Fiske Pond Restoration

Huntington, NY

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Cameron Engineering designed improvements to Fiske Pond Park that have restored its ecological function and role in stormwater treatment while preserving its value to the community as a unique and beautiful aquatic retreat. Cameron Engineering provided engineering solutions with minimal environmental impact. The existing concrete spillway was replaced by a more aesthetically-pleasing two-stage spillway designed to accommodate varying storm events.

Approximately 800 cubic yards of material were removed from the pond and reused in Village composting and landscaping processes. Cameron Engineering’s design included installation of sediment collection devices to intercept stormwater borne sediments and floatables while maintaining pond aesthetics with structures invisible to the public. The project included repair of a breached earthen embankment with a PVC sheet piling inner core, earthen fill and establishment of native grasses for bank stabilization. Additional improvements included creation of new pond vistas and improved runoff collection and storage for adjacent residential roadways and West Neck Road. State and Federal permits were secured. Part of the funding was provided by a NYS Clean Air/Clean Water Bond Act grant.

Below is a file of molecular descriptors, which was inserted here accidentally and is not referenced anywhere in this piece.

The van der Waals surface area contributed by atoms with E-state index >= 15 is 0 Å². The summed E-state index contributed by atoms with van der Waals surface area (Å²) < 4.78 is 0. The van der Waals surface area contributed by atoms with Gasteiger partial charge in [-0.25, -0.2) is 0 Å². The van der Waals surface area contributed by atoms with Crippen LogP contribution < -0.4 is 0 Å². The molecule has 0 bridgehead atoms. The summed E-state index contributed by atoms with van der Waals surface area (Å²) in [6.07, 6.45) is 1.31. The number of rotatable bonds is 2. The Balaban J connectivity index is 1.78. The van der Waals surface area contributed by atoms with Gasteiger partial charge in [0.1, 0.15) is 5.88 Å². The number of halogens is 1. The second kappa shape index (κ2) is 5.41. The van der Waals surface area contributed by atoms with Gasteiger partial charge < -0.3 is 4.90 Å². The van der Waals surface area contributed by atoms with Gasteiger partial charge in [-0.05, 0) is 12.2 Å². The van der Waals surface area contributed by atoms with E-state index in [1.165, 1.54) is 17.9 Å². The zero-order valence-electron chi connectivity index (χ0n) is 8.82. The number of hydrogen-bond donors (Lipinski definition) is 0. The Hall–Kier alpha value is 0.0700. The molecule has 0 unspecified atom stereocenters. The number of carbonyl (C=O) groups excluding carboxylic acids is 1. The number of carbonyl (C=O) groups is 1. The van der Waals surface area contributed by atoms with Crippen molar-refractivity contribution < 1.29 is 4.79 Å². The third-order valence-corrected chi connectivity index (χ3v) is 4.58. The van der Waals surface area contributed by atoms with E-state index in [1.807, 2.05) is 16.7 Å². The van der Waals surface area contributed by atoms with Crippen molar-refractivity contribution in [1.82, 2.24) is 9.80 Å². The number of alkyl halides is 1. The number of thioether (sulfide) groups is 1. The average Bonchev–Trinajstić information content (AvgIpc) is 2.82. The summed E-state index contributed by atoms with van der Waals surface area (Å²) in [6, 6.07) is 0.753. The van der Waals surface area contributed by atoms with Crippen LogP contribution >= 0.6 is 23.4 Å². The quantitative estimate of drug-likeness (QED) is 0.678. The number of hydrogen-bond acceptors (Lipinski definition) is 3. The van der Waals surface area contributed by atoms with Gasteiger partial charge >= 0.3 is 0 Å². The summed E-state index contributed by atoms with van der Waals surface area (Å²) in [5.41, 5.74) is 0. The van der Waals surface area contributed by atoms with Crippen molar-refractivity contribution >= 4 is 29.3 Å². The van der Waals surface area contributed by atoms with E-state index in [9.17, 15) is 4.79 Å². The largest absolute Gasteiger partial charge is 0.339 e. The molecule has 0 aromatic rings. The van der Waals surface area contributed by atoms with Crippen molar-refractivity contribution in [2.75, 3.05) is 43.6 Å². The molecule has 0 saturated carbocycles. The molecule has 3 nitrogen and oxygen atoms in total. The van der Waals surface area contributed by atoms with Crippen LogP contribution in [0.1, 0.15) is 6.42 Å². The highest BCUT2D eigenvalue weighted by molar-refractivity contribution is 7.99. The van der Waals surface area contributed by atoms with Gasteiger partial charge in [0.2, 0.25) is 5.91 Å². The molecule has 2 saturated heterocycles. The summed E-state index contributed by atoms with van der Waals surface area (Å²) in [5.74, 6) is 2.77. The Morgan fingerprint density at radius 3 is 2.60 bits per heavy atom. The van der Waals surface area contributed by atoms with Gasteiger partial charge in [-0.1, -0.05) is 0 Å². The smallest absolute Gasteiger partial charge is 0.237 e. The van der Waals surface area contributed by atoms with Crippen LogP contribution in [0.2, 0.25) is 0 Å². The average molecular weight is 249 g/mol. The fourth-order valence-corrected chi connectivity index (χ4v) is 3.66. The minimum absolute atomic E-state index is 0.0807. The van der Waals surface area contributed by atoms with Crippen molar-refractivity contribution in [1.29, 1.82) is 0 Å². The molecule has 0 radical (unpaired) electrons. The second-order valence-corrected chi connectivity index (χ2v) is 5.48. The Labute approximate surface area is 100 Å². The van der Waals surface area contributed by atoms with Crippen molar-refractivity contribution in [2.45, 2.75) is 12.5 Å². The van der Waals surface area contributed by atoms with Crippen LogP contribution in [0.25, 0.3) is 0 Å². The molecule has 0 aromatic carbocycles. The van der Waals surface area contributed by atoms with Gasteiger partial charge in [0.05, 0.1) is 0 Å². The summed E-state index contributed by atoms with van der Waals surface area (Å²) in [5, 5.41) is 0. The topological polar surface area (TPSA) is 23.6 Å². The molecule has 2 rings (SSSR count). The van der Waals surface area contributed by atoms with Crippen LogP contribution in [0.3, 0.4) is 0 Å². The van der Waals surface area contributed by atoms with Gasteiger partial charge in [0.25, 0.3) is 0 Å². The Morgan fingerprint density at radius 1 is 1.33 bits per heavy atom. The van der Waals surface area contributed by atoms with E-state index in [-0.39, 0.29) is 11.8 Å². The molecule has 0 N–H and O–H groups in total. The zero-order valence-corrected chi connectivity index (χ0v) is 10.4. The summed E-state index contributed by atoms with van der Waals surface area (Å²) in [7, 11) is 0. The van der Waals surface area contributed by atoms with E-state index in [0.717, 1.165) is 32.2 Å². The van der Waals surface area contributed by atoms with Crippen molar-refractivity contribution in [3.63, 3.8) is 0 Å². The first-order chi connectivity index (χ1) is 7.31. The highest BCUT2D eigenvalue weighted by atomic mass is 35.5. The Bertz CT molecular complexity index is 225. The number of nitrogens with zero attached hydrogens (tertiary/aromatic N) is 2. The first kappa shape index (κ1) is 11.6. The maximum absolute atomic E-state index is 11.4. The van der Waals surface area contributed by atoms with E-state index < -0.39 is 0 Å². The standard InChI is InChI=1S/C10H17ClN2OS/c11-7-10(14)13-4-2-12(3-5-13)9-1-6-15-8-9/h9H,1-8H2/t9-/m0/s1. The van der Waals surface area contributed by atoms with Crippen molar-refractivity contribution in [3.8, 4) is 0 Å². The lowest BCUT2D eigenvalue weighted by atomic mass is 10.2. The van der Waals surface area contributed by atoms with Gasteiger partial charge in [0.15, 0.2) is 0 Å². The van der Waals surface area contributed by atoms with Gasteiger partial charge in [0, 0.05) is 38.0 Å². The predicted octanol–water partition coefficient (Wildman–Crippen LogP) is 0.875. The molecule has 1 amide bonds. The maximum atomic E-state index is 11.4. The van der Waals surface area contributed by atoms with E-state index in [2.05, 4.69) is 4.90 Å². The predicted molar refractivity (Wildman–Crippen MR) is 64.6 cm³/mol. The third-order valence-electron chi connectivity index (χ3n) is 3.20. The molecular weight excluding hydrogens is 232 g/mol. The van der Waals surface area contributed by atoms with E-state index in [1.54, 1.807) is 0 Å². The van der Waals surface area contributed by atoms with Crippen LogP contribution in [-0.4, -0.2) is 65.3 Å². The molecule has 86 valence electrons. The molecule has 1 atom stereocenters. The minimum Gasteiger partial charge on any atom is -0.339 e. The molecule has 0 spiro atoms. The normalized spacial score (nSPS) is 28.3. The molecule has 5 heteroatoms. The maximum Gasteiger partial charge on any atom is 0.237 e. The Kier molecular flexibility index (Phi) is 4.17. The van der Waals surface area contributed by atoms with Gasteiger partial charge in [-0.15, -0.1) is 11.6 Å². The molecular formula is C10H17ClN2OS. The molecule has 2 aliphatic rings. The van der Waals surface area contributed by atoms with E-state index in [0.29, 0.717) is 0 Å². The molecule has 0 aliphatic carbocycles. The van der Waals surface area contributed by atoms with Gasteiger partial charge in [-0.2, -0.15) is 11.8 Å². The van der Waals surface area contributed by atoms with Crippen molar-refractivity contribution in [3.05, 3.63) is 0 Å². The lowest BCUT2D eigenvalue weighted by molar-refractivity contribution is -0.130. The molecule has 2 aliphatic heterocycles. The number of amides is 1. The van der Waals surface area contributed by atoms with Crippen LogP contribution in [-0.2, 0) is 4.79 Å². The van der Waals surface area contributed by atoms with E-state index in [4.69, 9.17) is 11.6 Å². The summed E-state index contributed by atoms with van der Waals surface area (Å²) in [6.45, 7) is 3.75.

Revitalization of Mill Dam Pond

Huntington, NY

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Years of unattenuated stormwater flow has severely degraded the ecology and stormwater storage capacity of Mill Dam Pond. Pond sediments were sampled and recommendations were made to deepen and regrade the pond and restore habitat. Spillway modifications and self-regulating tide gates were proposed to reintroduce tidal flow and substantially increase stormwater storage in the pond. Conceptual design included stormwater sediment capture in a vegetated basin with an overflow to a 2-acre constructed stormwater treatment wetland. Deteriorated culverts were recommended for replacement with an open stream channel from the new wetland to the restored pond. Walkways along the new wetland, stream channel and pond were proposed for passive recreational use. A Clean Air/Clean Water Bond Act application was prepared which awarded the town $1.9 million.

Carpenter’s Pond Restoration

New Rochelle, NY